Monday 13 July 2009

Policy Watch

First NZCCSS Vulnerability Report goes online

At midday on 9 July, NZCCSS released its first quarterly Vulnerability Report. The Vulnerability Report will actively monitor the level of economic and social hardship experienced by a growing number of New Zealanders. It brings together the most current government statistics in one place, and puts these alongside the latest snapshots and statistics from community based organisations. Although we are inundated with statistics in the media it can be surprisingly difficult to gather up all the pieces - so in that sense the Vulnerability Report is an attempt to put together the jigsaw of information. We will use the data in these reports to advocate for compassionate policy responses. We hope they are of use to our member agencies and to the wider public.

There has been a moderate flurry of media interest. Simon Collins, in a NZ Herald article discusses the increasing numbers of people seeking hardship assistance to make ends meet. In a Labour Party media release, Annette King cites the over 200,000 children living in hardship, as did the NZPA wired carried on the TVNZ website. The Child Poverty Action Group [links to PDF] welcomed the Vulnerability Report and the importance of monitoring the impact of the recession every quarter, as the impact will be long felt, even when economic conditions improve.

If you are involved in a helping agency and have a story or data to contribute to the next issue please contact me The Vulnerability Report and Background Information Sheet are available online at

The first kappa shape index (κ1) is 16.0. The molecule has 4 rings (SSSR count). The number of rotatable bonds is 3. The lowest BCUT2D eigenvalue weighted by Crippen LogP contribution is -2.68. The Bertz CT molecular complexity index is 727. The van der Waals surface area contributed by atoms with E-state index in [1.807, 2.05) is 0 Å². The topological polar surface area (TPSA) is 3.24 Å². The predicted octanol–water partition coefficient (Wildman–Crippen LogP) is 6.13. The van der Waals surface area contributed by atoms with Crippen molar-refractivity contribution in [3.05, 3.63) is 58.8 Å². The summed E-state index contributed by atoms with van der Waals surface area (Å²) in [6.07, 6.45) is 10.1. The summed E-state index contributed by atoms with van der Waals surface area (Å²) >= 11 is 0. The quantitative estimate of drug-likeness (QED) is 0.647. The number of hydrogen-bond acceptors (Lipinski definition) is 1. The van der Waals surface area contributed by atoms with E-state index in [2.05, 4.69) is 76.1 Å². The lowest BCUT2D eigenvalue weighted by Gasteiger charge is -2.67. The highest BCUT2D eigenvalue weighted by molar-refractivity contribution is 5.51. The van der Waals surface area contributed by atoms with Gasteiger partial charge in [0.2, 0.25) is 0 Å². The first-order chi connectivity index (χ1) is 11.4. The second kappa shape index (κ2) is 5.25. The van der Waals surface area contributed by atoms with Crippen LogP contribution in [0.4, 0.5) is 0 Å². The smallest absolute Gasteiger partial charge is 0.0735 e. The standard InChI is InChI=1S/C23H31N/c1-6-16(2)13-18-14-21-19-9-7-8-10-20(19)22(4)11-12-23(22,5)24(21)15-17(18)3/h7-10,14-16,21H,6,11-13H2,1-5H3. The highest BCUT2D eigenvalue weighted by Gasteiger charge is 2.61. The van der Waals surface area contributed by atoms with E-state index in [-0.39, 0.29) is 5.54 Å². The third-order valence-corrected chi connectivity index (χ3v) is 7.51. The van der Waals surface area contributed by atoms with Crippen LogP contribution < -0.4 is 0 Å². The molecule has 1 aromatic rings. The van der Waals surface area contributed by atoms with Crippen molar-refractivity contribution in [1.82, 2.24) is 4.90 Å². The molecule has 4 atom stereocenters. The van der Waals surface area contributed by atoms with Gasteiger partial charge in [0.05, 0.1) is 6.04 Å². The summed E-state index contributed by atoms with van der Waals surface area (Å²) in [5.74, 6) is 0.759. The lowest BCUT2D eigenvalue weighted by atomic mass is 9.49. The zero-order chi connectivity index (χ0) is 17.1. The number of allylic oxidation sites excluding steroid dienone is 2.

Pressure points in welfare system exposed during recession

An increasing number of articles are emerging with stories that highlight some of the inequities and unintended consequences of the current system of welfare assistance. Unless you are directly impacted by the recession, having lost your job or have had your hours reduced, then you may not be aware of how low benefit payments are and how restrictive the rules are. Some of the issues include:
  1. > Eligibility rules for the benefits if your partner is working. You’re not entitled to a benefit if your other half earns more than $534 per week. The unintended consequence: you could be financially better off if you split up so one partner can keep earning and the other receive a benefit
  2. > The lack of uptake of benefits due to the above rule which hides the true unemployment level. Keith Rankin of Unitec (a co-author of Escaping the Welfare Mess [links to PDF]) cites MSD research that estimates that, because of the level of their partners earnings, only 32% of the unemployed in NZ go on the dole.
  3. > Inequities in policy principles, summed up in the following question “why am I classed as a single earner paying ACC and income tax when employed but classed as a couple when out of work?”
  4. > CPAG continues to call for the eligibility rules for In Work Tax Credit rules to be widened to include all low income families “to make sure all children are supported through the recession".
  5. > The replacement of the Special Benefit with the more restrictive Temporary Additional Support on 1 April 2006 has increased hardship for poorest families, as explained in a Wellington People’s Centre paper. The Vulnerability Report shows increasing numbers of people seeking this assistance.
> Check out more comments reported in the NZ Herald and from the Greens and CPAG

Electricity – Smart Metres debate